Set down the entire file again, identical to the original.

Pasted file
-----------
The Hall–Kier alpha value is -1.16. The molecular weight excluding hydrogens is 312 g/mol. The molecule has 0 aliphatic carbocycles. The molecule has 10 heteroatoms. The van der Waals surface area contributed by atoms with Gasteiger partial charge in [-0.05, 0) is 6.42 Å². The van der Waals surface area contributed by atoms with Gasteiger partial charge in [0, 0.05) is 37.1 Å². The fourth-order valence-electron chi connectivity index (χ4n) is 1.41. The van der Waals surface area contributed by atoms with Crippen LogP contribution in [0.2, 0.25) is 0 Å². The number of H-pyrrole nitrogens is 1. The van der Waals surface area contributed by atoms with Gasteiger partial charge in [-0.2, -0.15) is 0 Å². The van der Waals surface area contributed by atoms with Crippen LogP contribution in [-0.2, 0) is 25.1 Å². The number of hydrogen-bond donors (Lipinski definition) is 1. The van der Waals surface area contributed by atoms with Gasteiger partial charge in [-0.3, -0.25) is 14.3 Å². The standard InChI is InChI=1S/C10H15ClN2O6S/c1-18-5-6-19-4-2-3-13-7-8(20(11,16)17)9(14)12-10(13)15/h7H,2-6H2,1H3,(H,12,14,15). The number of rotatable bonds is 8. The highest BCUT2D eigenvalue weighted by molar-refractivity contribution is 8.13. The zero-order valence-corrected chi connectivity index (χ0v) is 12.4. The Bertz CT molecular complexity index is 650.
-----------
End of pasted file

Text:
The Hall–Kier alpha value is -1.16. The molecular weight excluding hydrogens is 312 g/mol. The molecule has 0 aliphatic carbocycles. The molecule has 10 heteroatoms. The van der Waals surface area contributed by atoms with Gasteiger partial charge in [-0.05, 0) is 6.42 Å². The van der Waals surface area contributed by atoms with Gasteiger partial charge in [0, 0.05) is 37.1 Å². The fourth-order valence-electron chi connectivity index (χ4n) is 1.41. The van der Waals surface area contributed by atoms with Crippen LogP contribution in [0.2, 0.25) is 0 Å². The number of H-pyrrole nitrogens is 1. The van der Waals surface area contributed by atoms with Gasteiger partial charge in [-0.2, -0.15) is 0 Å². The van der Waals surface area contributed by atoms with Crippen LogP contribution in [-0.2, 0) is 25.1 Å². The number of hydrogen-bond donors (Lipinski definition) is 1. The van der Waals surface area contributed by atoms with Gasteiger partial charge in [-0.3, -0.25) is 14.3 Å². The standard InChI is InChI=1S/C10H15ClN2O6S/c1-18-5-6-19-4-2-3-13-7-8(20(11,16)17)9(14)12-10(13)15/h7H,2-6H2,1H3,(H,12,14,15). The number of rotatable bonds is 8. The highest BCUT2D eigenvalue weighted by molar-refractivity contribution is 8.13. The zero-order valence-corrected chi connectivity index (χ0v) is 12.4. The Bertz CT molecular complexity index is 650.